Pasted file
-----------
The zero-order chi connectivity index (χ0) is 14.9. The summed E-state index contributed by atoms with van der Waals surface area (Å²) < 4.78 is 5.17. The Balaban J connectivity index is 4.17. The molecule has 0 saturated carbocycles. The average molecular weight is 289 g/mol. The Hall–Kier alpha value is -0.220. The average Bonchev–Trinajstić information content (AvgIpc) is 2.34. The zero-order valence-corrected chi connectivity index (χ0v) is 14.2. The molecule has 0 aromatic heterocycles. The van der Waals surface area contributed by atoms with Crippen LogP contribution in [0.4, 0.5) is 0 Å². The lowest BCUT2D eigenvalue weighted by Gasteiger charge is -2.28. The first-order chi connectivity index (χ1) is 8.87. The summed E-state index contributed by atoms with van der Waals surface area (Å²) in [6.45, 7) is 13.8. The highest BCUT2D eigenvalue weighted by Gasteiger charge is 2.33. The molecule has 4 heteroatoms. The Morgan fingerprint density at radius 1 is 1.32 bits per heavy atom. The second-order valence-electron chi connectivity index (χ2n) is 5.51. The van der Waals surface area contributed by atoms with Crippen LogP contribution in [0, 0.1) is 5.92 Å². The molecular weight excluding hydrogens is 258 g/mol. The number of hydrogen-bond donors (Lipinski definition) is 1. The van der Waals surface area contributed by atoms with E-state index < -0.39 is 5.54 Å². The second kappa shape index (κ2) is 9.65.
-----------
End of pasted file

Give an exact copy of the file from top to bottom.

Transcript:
The zero-order chi connectivity index (χ0) is 14.9. The summed E-state index contributed by atoms with van der Waals surface area (Å²) < 4.78 is 5.17. The Balaban J connectivity index is 4.17. The molecule has 0 saturated carbocycles. The average molecular weight is 289 g/mol. The Hall–Kier alpha value is -0.220. The average Bonchev–Trinajstić information content (AvgIpc) is 2.34. The zero-order valence-corrected chi connectivity index (χ0v) is 14.2. The molecule has 0 aromatic heterocycles. The van der Waals surface area contributed by atoms with Crippen LogP contribution in [0.4, 0.5) is 0 Å². The lowest BCUT2D eigenvalue weighted by Gasteiger charge is -2.28. The first-order chi connectivity index (χ1) is 8.87. The summed E-state index contributed by atoms with van der Waals surface area (Å²) in [6.45, 7) is 13.8. The highest BCUT2D eigenvalue weighted by Gasteiger charge is 2.33. The molecule has 4 heteroatoms. The Morgan fingerprint density at radius 1 is 1.32 bits per heavy atom. The second-order valence-electron chi connectivity index (χ2n) is 5.51. The van der Waals surface area contributed by atoms with Crippen LogP contribution in [0, 0.1) is 5.92 Å². The molecular weight excluding hydrogens is 258 g/mol. The number of hydrogen-bond donors (Lipinski definition) is 1. The van der Waals surface area contributed by atoms with E-state index < -0.39 is 5.54 Å². The second kappa shape index (κ2) is 9.65.